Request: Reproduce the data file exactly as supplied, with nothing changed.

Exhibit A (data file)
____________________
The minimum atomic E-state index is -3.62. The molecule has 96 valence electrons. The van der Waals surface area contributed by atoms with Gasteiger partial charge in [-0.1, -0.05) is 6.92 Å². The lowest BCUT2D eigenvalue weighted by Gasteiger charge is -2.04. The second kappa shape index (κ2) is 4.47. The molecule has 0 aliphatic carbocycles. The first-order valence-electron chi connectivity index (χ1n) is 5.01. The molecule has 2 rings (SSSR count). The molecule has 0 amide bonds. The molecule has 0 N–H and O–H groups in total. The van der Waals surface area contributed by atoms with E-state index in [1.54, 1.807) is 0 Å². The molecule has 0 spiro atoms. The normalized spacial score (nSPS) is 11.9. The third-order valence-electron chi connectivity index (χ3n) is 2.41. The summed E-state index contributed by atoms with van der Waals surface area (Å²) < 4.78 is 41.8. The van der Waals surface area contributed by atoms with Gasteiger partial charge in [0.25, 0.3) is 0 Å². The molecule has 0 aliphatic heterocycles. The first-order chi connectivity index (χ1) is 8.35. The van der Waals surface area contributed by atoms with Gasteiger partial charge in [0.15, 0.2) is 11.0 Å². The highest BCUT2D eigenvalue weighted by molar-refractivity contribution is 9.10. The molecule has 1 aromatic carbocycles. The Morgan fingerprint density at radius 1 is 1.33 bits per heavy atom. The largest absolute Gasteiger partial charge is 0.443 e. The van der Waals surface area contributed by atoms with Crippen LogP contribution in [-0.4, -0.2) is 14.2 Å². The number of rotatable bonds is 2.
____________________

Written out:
The minimum atomic E-state index is -3.62. The molecule has 96 valence electrons. The van der Waals surface area contributed by atoms with Gasteiger partial charge in [-0.1, -0.05) is 6.92 Å². The lowest BCUT2D eigenvalue weighted by Gasteiger charge is -2.04. The second kappa shape index (κ2) is 4.47. The molecule has 0 aliphatic carbocycles. The first-order valence-electron chi connectivity index (χ1n) is 5.01. The molecule has 2 rings (SSSR count). The molecule has 0 amide bonds. The molecule has 0 N–H and O–H groups in total. The van der Waals surface area contributed by atoms with E-state index in [1.54, 1.807) is 0 Å². The molecule has 0 spiro atoms. The normalized spacial score (nSPS) is 11.9. The third-order valence-electron chi connectivity index (χ3n) is 2.41. The summed E-state index contributed by atoms with van der Waals surface area (Å²) < 4.78 is 41.8. The van der Waals surface area contributed by atoms with Gasteiger partial charge in [0.25, 0.3) is 0 Å². The molecule has 0 aliphatic heterocycles. The first-order chi connectivity index (χ1) is 8.35. The van der Waals surface area contributed by atoms with Gasteiger partial charge in [0.15, 0.2) is 11.0 Å². The highest BCUT2D eigenvalue weighted by molar-refractivity contribution is 9.10. The molecule has 1 aromatic carbocycles. The Morgan fingerprint density at radius 1 is 1.33 bits per heavy atom. The largest absolute Gasteiger partial charge is 0.443 e. The van der Waals surface area contributed by atoms with Crippen LogP contribution in [-0.4, -0.2) is 14.2 Å². The number of rotatable bonds is 2.